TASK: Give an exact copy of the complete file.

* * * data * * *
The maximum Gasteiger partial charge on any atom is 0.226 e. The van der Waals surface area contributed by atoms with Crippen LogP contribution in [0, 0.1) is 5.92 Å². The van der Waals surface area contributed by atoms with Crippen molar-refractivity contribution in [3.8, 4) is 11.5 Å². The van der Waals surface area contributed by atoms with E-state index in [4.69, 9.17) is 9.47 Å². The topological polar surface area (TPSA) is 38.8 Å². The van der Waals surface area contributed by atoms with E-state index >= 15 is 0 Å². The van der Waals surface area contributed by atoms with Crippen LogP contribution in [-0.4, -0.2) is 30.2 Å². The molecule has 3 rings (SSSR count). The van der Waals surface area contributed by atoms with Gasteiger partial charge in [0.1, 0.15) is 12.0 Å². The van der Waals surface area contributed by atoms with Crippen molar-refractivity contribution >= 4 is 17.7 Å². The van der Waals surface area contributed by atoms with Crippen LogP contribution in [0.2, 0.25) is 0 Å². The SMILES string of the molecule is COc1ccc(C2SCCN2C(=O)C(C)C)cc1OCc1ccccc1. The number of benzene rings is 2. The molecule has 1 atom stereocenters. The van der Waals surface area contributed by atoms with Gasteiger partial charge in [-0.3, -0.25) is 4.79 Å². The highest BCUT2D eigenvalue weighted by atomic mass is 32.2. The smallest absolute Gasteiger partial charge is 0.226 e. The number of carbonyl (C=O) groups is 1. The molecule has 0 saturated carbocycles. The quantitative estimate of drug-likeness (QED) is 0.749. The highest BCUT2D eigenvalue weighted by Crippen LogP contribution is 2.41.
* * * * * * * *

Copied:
The maximum Gasteiger partial charge on any atom is 0.226 e. The van der Waals surface area contributed by atoms with Crippen LogP contribution in [0, 0.1) is 5.92 Å². The van der Waals surface area contributed by atoms with Crippen molar-refractivity contribution in [3.8, 4) is 11.5 Å². The van der Waals surface area contributed by atoms with E-state index in [4.69, 9.17) is 9.47 Å². The topological polar surface area (TPSA) is 38.8 Å². The van der Waals surface area contributed by atoms with E-state index >= 15 is 0 Å². The van der Waals surface area contributed by atoms with Crippen LogP contribution in [-0.4, -0.2) is 30.2 Å². The molecule has 3 rings (SSSR count). The van der Waals surface area contributed by atoms with Gasteiger partial charge in [0.1, 0.15) is 12.0 Å². The van der Waals surface area contributed by atoms with Crippen molar-refractivity contribution >= 4 is 17.7 Å². The van der Waals surface area contributed by atoms with Crippen LogP contribution in [0.2, 0.25) is 0 Å². The SMILES string of the molecule is COc1ccc(C2SCCN2C(=O)C(C)C)cc1OCc1ccccc1. The number of benzene rings is 2. The molecule has 1 atom stereocenters. The van der Waals surface area contributed by atoms with Gasteiger partial charge in [-0.3, -0.25) is 4.79 Å². The highest BCUT2D eigenvalue weighted by atomic mass is 32.2. The smallest absolute Gasteiger partial charge is 0.226 e. The number of carbonyl (C=O) groups is 1. The molecule has 0 saturated carbocycles. The quantitative estimate of drug-likeness (QED) is 0.749. The highest BCUT2D eigenvalue weighted by Crippen LogP contribution is 2.41.